The following article by Carlos Martinez first appeared in Global Times on 1 December 2022. It addresses the signs of an emerging split in the New Cold War front, with Germany in particular starting to assert some foreign policy independence from Washington.
In an important speech on economic strategy, delivered at a recent forum organised by the newspaper Süddeutsche Zeitung, German Chancellor Olaf Scholz called for Germany to orient itself toward the reality of an “increasingly multipolar world” that is arranging itself right now.
Scholz stated, countering a narrative that Europe and North America can simply return to reliable economic growth following the disruptions of COVID-19 and the crisis in Ukraine, that the growing strength of Asia had fundamentally changed the international landscape. There will be no going back to the good old days in which North America and Western Europe enjoyed stable economic growth and high employment rates.
Inter alia, this is a tacit admission that the West’s wealth has been built to a significant degree on the basis of extraction from the developing world. The “good old days” were when Europe and North America were rich and Asia, Africa, the Middle East, Latin America and the Caribbean were poor and subordinate
What was the material foundation of these good old days? It was colonialism, the transatlantic slave trade, the genocide of the indigenous peoples of the Americas, the brutal underdevelopment of Africa, the Opium Wars, and more. The expansionism and systematic pillage during the 16th, 17th, 18th and 19th centuries created a profoundly lopsided world, dominated by a handful of Western capitalist powers.
This cosy arrangement was disrupted by the October Revolution, which marked the beginning of a new era of world history. The construction of socialism in the Soviet Union, China, Korea, Vietnam, Eastern Europe and Cuba – and the mighty wave of anti-colonial liberation in the post-WWII period – brought about a profound transformation in global politics.
But the US and its allies have worked ceaselessly to undermine the socialist world and to impose neocolonial domination in those places where colonial rule had been dismantled. This is the context for the Cold War; for the Korean War, the Vietnam War; the overthrow of progressive governments from Indonesia to Grenada to Chile; the support for apartheid regimes in South Africa, Zimbabwe and elsewhere.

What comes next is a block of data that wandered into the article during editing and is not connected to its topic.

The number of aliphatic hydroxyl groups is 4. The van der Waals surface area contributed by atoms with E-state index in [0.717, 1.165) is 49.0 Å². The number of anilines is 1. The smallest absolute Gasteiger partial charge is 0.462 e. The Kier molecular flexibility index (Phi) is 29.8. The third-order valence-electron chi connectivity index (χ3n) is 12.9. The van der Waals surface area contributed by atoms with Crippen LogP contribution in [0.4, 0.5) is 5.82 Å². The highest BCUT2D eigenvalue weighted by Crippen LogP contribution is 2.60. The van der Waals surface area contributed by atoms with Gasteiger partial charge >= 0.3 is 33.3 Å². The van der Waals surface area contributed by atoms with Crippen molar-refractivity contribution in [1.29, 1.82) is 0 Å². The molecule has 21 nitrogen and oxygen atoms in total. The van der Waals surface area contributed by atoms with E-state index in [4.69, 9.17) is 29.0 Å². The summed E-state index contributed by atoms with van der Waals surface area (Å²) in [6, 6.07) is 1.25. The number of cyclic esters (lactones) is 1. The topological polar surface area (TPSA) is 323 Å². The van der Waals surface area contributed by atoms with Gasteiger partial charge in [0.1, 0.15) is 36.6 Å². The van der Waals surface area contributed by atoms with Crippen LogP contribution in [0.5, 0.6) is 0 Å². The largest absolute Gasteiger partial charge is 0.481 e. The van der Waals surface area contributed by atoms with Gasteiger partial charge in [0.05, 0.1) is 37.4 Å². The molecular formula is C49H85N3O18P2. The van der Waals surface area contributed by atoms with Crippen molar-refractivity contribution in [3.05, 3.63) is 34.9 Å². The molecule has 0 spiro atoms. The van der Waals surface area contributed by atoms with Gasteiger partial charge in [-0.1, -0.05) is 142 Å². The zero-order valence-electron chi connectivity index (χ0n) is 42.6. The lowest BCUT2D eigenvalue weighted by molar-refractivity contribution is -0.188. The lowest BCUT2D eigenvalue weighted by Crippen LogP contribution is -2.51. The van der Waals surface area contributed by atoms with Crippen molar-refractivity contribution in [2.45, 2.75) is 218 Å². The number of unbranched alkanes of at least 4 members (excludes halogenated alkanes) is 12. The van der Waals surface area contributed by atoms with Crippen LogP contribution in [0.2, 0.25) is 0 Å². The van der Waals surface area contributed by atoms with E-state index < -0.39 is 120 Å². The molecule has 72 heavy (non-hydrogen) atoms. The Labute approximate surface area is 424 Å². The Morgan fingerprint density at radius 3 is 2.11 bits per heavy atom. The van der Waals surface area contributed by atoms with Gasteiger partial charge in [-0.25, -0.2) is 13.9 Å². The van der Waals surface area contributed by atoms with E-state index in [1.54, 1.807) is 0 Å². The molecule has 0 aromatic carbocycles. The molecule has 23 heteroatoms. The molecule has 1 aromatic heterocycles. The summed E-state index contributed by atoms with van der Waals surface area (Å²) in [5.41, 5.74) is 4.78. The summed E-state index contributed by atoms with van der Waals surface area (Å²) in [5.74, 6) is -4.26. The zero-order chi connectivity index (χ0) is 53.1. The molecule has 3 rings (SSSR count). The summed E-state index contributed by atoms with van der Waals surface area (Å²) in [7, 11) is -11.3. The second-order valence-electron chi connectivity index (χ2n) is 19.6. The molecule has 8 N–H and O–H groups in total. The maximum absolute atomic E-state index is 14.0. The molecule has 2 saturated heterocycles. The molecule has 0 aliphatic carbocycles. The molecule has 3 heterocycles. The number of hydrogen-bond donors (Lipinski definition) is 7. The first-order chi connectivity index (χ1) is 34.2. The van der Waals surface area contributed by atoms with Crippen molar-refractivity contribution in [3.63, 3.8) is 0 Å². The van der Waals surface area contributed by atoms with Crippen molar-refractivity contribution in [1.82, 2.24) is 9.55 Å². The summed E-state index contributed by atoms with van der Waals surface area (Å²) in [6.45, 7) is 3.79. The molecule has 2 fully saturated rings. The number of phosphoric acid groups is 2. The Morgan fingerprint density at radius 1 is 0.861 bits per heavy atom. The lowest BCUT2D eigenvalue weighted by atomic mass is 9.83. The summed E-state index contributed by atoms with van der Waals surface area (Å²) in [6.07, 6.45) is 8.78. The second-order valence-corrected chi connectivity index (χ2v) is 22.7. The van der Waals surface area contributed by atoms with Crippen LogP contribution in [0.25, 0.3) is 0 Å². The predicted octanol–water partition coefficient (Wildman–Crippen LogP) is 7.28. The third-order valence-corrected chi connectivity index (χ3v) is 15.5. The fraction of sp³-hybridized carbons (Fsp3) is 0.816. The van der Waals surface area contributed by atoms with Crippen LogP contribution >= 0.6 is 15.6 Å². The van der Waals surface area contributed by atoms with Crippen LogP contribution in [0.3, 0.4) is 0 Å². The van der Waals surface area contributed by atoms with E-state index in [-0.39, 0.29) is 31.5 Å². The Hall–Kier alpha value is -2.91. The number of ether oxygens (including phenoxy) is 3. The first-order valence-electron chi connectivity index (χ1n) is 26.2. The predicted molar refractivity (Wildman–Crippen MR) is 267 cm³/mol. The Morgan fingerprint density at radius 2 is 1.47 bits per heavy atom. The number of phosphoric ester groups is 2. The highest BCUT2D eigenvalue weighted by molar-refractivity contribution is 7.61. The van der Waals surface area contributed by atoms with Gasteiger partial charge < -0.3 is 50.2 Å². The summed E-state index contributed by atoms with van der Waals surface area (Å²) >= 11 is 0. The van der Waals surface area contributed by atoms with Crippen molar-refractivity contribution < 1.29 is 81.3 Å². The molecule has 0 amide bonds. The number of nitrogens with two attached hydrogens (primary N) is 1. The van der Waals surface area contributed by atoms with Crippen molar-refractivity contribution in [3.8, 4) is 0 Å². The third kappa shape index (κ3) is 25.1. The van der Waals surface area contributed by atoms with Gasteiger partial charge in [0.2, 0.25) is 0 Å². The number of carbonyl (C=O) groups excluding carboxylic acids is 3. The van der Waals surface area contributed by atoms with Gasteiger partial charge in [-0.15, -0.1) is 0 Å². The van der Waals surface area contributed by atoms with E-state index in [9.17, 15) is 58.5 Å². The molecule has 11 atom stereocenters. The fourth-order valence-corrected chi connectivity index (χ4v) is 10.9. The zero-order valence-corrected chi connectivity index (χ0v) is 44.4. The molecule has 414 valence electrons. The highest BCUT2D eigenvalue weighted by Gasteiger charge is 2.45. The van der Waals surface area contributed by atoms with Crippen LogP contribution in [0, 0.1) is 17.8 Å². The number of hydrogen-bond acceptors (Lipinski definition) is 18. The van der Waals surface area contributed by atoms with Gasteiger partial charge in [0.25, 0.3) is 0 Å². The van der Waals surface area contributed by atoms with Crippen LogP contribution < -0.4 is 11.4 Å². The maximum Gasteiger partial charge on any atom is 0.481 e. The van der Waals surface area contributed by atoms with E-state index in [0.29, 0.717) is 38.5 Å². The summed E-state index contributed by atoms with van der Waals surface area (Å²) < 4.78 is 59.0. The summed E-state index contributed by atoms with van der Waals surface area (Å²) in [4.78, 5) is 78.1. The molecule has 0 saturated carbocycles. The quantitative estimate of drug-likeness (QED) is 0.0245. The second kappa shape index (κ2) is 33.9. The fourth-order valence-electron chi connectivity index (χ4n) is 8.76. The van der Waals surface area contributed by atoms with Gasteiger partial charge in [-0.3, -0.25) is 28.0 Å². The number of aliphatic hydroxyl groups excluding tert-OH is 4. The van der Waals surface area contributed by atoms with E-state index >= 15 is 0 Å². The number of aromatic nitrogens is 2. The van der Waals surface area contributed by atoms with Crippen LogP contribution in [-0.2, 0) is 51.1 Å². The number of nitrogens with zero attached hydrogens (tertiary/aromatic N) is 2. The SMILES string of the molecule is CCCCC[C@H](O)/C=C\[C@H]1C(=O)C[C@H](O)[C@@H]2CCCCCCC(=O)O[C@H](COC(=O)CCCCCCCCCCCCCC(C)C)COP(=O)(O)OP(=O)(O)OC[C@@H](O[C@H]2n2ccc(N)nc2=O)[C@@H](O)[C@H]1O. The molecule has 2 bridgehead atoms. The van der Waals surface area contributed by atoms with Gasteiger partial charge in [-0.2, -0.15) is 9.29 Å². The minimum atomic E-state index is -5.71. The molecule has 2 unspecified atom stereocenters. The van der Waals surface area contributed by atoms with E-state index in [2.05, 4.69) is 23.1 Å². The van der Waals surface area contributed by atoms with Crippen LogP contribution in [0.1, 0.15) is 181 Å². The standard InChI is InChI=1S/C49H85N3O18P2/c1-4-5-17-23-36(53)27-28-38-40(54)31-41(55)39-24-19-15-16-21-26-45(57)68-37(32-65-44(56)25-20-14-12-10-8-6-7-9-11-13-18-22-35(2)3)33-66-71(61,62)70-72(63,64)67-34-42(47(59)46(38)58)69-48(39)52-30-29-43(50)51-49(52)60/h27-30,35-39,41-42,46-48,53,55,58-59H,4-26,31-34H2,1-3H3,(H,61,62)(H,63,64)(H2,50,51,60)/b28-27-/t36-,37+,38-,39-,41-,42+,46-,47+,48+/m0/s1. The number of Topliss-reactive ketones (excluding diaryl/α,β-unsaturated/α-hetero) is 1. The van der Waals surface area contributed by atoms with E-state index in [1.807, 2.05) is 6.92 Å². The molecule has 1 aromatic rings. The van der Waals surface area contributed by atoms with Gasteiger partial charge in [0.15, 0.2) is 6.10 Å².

Wars in Yugoslavia, Iraq, Afghanistan and Libya, along with several rounds of NATO expansion, were early episodes in the Project for a New American Century – the US proposal for consolidating and expanding its hegemony in the post-Soviet era. But China and other countries, particularly in the Global South, have been moving along a different trajectory, in pursuit of a multipolar, multilateral project, based on the principles of the UN Charter.
This strategy is directed toward lasting peace and worldwide sovereign development. Its manifestation in reality is clear enough: while the US is by far the world leader in military spending, military bases, wars of aggression, regime change operations, unilateral sanctions and economic coercion, China is the world leader in mutually-beneficial trade, infrastructure development, and renewable energy.
The Biden administration’s response to the rise of multipolarity has been to escalate the US-led new Cold War and to promote decoupling, dividing the world into two competing and exclusive blocs. While Biden has presented this division as being between democracies and autocracies, in reality the group he is trying to establish is based on the George W Bush doctrine: you are either with us or against us.
The US created AUKUS last year – a group of countries united by shared whiteness and commitment to imperialism – in order to bolster the military encirclement of China. Meanwhile Washington has taken advantage of the crisis in Ukraine to recruit new members to NATO and attempt to weaken Russia by prolonging the conflict (a strategy that has certain parallels with the US’ role in Afghanistan in the 1980s).
European powers in particular are being subjected to tremendous pressure to “decouple” from China and Russia, but such a decoupling doesn’t serve the interests of the people of Europe. It was therefore an assertion of political independence for Scholz to travel to Beijing in early November – the first visit to China by a Western head of state since the start of the pandemic, and just days after the close of the 20th National Congress of the CPC.
The trip took place in spite of the bitter criticism of certain Cold Warriors among the German political class, not to mention the rumblings of disapproval from Washington. But Scholz appears to have realised – as did his predecessor, Angela Merkel – that the days of unipolarity and hegemony are over.
Before leaving for Beijing, he stated bluntly that “China remains an important business and trading partner for Germany and Europe — we don’t want to decouple from it.”
Such a rupture in the transatlantic alliance is to be very much welcomed. The people of Europe and the world will only lose from any New Cold War or decoupling. The world’s future is multipolar and peaceful.